The Truths Behind Eight Common Old Wives’ Tales

The Truths Behind Eight Common Old Wives’ Tales

Whether from friends, family or random Faceboom posts, you’ve probably heard things that sound either too good to be true, or like complete bull crap. Here is a collection of some of the most popular old wives’ tales that go both ways.

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Chicken Soup Is Good for You When You’re Sick: Mostly True

When you’re sick, nothing tastes better than a warm bowl of chicken soup. There are plenty of benefits that seem obvious — like keeping you hydrated and clearing of nasal congestion — but there might be more to it. In a study published in the journal Chest, Dr Stephen I. Rennard found an additional quality of standard chicken soups: anti-inflammatory capabilities. Inflammation is one of your body’s first responses to infection, and even though it’s an important part of the immune system, it can lead to acute bronchitis or sinus infections if left untreated.

Another study, in the American Journal of Therapeutics, investigated chicken soup and chicken breast extracts and their ability to help manage influenza. They found that carnosine and its derivative anserine, both available in chicken breasts, could contribute to treatment and prevention of viral infections like colds and the flu. Considering these benefits — and the fact that it’s oh so yummy — it seems like grandma was right about this one.

Starve A Fever, Feed A Cold: Mostly False

This saying goes back at least as far as the Middle Ages. Supposedly, you consume food to fuel your fight against a cold, and you don’t consume food when you have a fever. It was believed that eating made you warmer, and if you already have a fever, the last thing you want to do is increase your body temperature. At least one Dutch study, published in the journal Clin Diagn Immunol, has found some minor evidence supporting the ancient claim, but the study size was very small. Even Gijs van den Brink, one of the lead scientists on the study, suggests people not change their behaviour based on the results.

You require water and energy for your body to function properly, regardless of whether you’re sick or not, so the NYU Langone Medical Center has a different take on the tale:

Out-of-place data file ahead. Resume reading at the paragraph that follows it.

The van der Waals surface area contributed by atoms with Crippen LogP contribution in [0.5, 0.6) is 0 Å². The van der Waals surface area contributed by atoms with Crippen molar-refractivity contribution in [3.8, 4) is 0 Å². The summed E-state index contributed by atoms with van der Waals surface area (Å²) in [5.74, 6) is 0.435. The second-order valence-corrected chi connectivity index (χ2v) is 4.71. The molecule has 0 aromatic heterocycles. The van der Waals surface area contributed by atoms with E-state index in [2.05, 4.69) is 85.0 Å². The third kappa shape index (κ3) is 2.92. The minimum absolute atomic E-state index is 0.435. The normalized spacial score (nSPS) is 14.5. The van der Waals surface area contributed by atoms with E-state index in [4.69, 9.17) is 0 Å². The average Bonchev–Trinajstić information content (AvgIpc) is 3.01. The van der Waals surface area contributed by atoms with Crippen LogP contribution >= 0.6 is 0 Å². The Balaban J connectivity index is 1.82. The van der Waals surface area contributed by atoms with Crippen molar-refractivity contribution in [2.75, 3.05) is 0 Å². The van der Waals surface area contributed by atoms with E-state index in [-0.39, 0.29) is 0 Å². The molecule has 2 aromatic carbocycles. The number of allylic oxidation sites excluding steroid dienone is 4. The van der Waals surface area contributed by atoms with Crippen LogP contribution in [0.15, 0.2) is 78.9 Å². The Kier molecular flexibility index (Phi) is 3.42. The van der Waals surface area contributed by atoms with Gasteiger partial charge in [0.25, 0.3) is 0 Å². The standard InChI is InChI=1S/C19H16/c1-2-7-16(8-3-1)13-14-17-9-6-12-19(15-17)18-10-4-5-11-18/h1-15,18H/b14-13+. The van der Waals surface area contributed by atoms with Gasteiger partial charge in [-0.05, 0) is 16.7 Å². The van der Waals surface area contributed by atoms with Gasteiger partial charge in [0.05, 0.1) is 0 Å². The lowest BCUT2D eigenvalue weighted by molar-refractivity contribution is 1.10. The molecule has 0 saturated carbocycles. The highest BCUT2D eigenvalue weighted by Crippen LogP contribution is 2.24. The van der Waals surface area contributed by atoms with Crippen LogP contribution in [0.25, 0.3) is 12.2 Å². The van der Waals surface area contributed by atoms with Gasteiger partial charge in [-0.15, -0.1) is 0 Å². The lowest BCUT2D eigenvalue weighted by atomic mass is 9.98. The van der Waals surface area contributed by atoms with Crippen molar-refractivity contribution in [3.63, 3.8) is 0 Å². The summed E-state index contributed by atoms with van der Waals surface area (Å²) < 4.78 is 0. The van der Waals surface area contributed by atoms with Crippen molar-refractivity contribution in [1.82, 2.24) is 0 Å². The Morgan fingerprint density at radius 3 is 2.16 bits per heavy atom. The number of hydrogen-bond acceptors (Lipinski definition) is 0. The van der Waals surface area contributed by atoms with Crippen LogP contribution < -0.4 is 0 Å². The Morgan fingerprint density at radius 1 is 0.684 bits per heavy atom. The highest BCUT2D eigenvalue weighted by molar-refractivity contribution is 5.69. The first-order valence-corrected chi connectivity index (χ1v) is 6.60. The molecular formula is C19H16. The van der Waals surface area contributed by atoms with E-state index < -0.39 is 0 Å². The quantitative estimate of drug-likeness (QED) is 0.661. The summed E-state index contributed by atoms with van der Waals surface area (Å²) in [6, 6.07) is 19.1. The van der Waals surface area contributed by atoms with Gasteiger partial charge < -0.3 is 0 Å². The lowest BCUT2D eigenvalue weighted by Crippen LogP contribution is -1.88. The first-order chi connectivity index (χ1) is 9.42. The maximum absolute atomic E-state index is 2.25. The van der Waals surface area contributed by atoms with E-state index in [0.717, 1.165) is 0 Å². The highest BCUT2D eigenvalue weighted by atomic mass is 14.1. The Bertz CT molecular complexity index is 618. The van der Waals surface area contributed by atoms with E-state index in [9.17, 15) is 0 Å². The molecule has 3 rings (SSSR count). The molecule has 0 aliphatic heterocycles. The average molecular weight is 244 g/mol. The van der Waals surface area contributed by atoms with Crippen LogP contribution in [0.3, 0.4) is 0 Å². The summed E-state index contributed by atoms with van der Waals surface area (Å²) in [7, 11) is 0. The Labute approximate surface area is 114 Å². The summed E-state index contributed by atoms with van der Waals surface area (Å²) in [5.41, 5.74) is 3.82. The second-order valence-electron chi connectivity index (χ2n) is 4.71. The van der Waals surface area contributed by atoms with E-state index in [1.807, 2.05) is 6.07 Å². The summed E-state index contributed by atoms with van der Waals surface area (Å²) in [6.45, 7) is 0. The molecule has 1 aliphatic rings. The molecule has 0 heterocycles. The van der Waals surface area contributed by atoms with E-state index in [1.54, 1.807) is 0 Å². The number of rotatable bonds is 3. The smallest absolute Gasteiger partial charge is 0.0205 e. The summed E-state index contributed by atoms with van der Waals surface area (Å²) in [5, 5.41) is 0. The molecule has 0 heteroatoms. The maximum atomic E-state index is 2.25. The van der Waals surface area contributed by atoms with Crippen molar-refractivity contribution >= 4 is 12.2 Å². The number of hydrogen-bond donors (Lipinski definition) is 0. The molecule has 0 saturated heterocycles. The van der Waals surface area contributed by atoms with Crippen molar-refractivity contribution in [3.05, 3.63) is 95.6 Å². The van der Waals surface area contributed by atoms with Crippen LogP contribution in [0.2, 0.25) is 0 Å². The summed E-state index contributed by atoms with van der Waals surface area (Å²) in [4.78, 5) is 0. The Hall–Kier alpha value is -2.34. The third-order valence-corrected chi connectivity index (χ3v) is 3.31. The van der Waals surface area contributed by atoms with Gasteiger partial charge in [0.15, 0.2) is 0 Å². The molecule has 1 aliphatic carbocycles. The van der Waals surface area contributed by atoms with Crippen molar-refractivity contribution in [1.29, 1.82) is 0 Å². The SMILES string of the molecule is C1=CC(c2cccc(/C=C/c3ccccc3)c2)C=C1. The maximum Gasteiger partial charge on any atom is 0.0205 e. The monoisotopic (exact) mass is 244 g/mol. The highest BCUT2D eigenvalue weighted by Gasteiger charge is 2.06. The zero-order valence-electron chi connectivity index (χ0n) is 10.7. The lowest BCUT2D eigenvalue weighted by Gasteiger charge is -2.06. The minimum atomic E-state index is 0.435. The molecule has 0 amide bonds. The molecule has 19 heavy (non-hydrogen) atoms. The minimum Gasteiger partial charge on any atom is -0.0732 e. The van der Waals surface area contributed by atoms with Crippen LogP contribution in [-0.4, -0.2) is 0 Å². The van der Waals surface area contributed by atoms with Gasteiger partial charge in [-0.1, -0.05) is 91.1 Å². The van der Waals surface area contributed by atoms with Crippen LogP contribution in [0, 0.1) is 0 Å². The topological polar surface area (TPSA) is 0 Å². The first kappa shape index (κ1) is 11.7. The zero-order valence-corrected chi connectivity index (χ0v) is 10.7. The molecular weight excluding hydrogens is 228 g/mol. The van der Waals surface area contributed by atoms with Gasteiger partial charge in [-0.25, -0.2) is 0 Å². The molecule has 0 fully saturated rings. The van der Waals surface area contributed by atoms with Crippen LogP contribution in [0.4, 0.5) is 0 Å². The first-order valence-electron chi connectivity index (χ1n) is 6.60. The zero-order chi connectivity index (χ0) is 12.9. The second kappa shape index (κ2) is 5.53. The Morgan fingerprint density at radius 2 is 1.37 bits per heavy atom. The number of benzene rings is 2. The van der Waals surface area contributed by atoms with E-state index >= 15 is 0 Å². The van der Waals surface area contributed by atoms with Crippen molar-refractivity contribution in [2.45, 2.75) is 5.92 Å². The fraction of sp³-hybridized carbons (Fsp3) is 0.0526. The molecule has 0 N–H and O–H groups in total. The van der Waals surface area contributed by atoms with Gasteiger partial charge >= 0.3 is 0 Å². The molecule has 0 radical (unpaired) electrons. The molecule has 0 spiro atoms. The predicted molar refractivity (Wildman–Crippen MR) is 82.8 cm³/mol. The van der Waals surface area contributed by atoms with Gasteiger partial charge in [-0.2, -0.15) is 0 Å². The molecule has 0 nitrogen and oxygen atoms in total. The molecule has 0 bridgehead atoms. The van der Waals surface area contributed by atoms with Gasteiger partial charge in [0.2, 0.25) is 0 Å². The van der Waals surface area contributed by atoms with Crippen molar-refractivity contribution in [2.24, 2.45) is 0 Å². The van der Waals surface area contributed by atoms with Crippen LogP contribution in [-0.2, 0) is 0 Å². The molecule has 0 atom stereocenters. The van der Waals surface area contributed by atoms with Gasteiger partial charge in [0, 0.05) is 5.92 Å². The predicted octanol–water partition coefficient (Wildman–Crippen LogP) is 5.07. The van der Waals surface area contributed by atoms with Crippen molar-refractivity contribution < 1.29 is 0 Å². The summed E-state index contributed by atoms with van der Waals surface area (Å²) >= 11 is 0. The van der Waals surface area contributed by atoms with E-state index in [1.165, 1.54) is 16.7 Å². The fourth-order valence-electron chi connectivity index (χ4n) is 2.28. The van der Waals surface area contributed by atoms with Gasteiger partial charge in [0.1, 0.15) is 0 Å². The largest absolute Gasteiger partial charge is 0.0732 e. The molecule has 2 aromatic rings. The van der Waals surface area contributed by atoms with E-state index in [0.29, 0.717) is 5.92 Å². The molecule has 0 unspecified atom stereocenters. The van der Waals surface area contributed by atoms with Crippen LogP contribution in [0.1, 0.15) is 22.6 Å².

Current medical opinion puts the “feed a cold, starve a fever” maxim in the same category as other medical advice from the Middle Ages — false and maybe even dangerous! An infection — particularly one associated with fevers — is no time to deny your body the nutrients and fluids it needs. Like any bodily system, the immune system requires energy to function properly. To provide an extreme example, severe malnutrition is the major risk factor for life-threatening consequences of serious infections in less developed countries. And, drinking fluids helps counter the dehydration caused by sweating and mucus production.

The bottom line is the concept doesn't make very much sense. The saying should actually be "feed a cold, feed a fever". Your body needs energy no matter how you're feeling. On the Duke Medicine blog, nutrition scientist and clinical trials manager Denise Snyder lays it all out:

I think it was always pretty much dismissed as folklore. If you break it out and really think about it, there is some immune response if you eat less during a fever. But as a nutritionist, I certainly wouldn't tell people to starve themselves.

So the next time you're not feeling well, follow these simple rules: drink lots of fluids, and -- even though you probably don't feel hungry -- eat whenever you can.

Being Cold Will Give You A Cold: Somewhat True

Being cold does not literally cause you to catch a cold, but being cold can make you more susceptible to getting sick. You generally spend more time indoors during the cold seasons, and that can translate to more time spreading each other's germs. There's evidence that supports some other factors at play, however.

Though most studies, like this one published in the journal Family Practice, and conducted by Ronald Eccles -- the director of the Common Cold Centre -- find very little relation between people being cold and developing cold symptoms, others have found indirect evidence to how the cold affects us. In this study published in the journal Pathogens, researchers Anice C. Lowen and Peter Palese found that air temperature and humidity levels can play a part in transmitting viruses. Keeping your room above 20C and at intermediate or high humidity can help keep the flu from spreading.

In another study from the Common Cold Centre, Ron Eccles suggests that lower body temperatures can cause blood vessels in your airways to constrict, possibly inhibiting your immune response while onsetting common cold symptoms. So, does the cold make you sick? No, but being cold may create the ideal conditions for infection.

You Lose Most Of Your Body Heat Through Your Head: Mostly False

This one comes from a few different places. Before central heating was available, homes would be pretty cold at night. To help keep warm, people would wear nightcaps, just like you see in old cartoons. It made sense, considering that your head is one of the only things sticking out of the covers. This eventually led people to believe that a great deal of heat would escape from your head without one.